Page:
CHARLIE MASH
or
THOSE GIRLS AT THE SCHOOL
 

My name's Charlie Mash, and I've just come from school,
With the heart-ache and blues, and the tear in my eye;
I've had a good hiding, they've called me a spoon;
If I wasn't afraid, for two pins I would die.
For not far from ours is a school for young ladies,
Who giggle and simper whenever we meet;
I love them all madly and wildly and fondly.
Those girls at the school at the end of the street.

Spoken - The first one I spoke to was a Scotch girl. I offered her my heart
and a bun. She took the bun and said, the heart she couldn't be fashed with
and in a voice reminding me of the sound of bagpipes said:

Chorus: Eh, mon, buy caller herrin',
Ye ken I've no lo' for yersel' at a',
I'm brawly, thank ye for speerin,
Dinna ye fash yerse!', hoot awa.

Though crushed and defeated in this my first love,
I thought it was nonsense to give way to grief,
So I swore to possess a young thing they called "Frenchy,"
And fancied at last my poor heart found relief.
I couldn't write French, though I sent her a billy.
Nor knew what it meant when I murmured toot sweet.
But I made up my mind to ran over to Parry
With this girl from the school at the end of the street.

Spoken - But she said:

Chorus: "Vive la more or less si voo voolly,
Tray be hang ke voolly voo,
Ally voos ong la square de Leicester,
Parley voo francy, wee mossoo."

Some would have been with these failures disheartened,
Have shunned such a world so unkind, so untrue,
And wailed some time before trying another,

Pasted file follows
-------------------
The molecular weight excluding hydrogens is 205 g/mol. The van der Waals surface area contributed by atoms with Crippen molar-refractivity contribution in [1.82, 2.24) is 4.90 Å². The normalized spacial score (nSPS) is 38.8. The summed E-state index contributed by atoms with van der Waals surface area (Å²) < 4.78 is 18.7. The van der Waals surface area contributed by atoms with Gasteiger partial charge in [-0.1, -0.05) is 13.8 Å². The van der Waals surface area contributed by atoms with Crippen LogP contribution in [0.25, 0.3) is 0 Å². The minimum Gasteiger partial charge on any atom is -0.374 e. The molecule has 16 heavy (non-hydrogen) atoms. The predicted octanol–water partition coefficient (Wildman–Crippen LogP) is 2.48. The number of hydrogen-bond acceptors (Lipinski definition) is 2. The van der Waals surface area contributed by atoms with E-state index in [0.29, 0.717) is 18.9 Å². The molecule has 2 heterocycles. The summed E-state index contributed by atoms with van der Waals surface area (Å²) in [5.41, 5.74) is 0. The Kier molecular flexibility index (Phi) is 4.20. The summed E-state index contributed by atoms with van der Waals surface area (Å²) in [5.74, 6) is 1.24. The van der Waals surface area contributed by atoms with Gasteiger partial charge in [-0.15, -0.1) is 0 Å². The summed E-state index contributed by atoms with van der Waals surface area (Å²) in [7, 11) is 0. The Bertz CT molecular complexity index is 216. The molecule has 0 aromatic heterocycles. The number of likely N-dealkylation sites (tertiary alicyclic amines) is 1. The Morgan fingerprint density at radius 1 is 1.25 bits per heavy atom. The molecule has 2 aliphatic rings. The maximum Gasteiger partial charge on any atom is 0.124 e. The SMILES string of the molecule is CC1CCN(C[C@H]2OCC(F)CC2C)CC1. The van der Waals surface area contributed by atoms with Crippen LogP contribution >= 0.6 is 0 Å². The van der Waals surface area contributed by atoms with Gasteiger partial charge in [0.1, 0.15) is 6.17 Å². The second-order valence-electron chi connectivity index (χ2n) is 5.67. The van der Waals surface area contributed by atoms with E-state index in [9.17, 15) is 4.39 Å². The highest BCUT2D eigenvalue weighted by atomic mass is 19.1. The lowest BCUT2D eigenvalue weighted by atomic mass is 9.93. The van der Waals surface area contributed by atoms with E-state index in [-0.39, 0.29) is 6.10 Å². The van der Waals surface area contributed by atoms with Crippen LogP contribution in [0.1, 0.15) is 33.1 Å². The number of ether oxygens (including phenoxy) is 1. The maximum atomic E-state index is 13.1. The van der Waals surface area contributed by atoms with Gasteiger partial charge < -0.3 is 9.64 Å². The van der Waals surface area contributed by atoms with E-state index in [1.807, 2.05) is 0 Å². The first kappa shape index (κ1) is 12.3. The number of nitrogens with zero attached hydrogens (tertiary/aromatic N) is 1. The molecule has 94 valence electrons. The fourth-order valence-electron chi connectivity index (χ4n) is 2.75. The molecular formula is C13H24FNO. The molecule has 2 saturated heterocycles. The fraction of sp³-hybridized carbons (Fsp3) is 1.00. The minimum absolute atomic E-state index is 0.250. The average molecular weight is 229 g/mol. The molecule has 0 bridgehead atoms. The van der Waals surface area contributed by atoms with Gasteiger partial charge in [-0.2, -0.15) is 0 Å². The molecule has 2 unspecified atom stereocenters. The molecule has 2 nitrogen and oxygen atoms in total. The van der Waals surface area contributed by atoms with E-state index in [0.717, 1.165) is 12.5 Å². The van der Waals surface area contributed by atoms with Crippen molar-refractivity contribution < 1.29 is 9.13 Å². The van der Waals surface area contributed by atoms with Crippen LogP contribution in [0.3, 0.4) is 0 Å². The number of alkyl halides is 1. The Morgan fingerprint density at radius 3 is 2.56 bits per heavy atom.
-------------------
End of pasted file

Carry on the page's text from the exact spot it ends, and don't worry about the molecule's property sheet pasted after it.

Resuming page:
But I-no-I loved, and I didn't care who;
And soon I saw one whom I thought I had conquered,
Who made my pulse throb and my heart wildly beat,
Who robbed me of sleep and my fondness for pudding-
A girl at the school at the end of the street.

Spoken - She was German, and when I told her I loved her, she said:

Chorus: "Yah! Nein! Sausage-polony!
Ist has so? Sauerkraut, mynheer!
Ich liebe dich; vere is my poodle?
Gracious goot gootness! larger bier!"

Thus heartsick and lonely, with love unrequited,
I silently dashed from my eye the salt tear,
And couldn't eat more than nine buns after dinner.
And, after six bottles, I loathed ginger beer.
But love's flame was kindled once more in my bosom;
I swore that I never would suffer defeat;
So I offered my heart and my hand and three ha'pence
To another young girl at the end of the street.

Spoken - She was Irish, and exclaimed:

Chorus: "Here's another injustice to Ireland!
Erin, my country, my heart bleeds for you;
I'll knock corners of ye, you spalpeen Mavourneen.
Be gorral by jabers! bedad and huroo!"

How sad that a fond heart like mine should be pining
For some one to love who would love in return!
Make any one happy, this life's only object, .
But nobody seems for this object to yearn.
I tempt them with jumbles and arrowroot biscuits,
And apples and nuts down my trouser secrete;
My sweets they've accepted, but me they've rejected,
Those girls at the school at the end of the street.

Spoken - The next I proposed to was Rachel Emmanuel. When I asked her
if she'd be mine, she said:

Chorus: "Oh! s'help me, ain't he got guiver?
I'll tell my brothers Ike, Manny and Mo;
Jumping Moses! and ain't got no ooftish,
Go and sell lemons, fried fish, and old 'clo."

 
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Written and composed by Harry Nicholls - 1882
Performed by James Fawn (1850 - 1923)
From monologues.co.uk Music Hall Lyrics Collection
 
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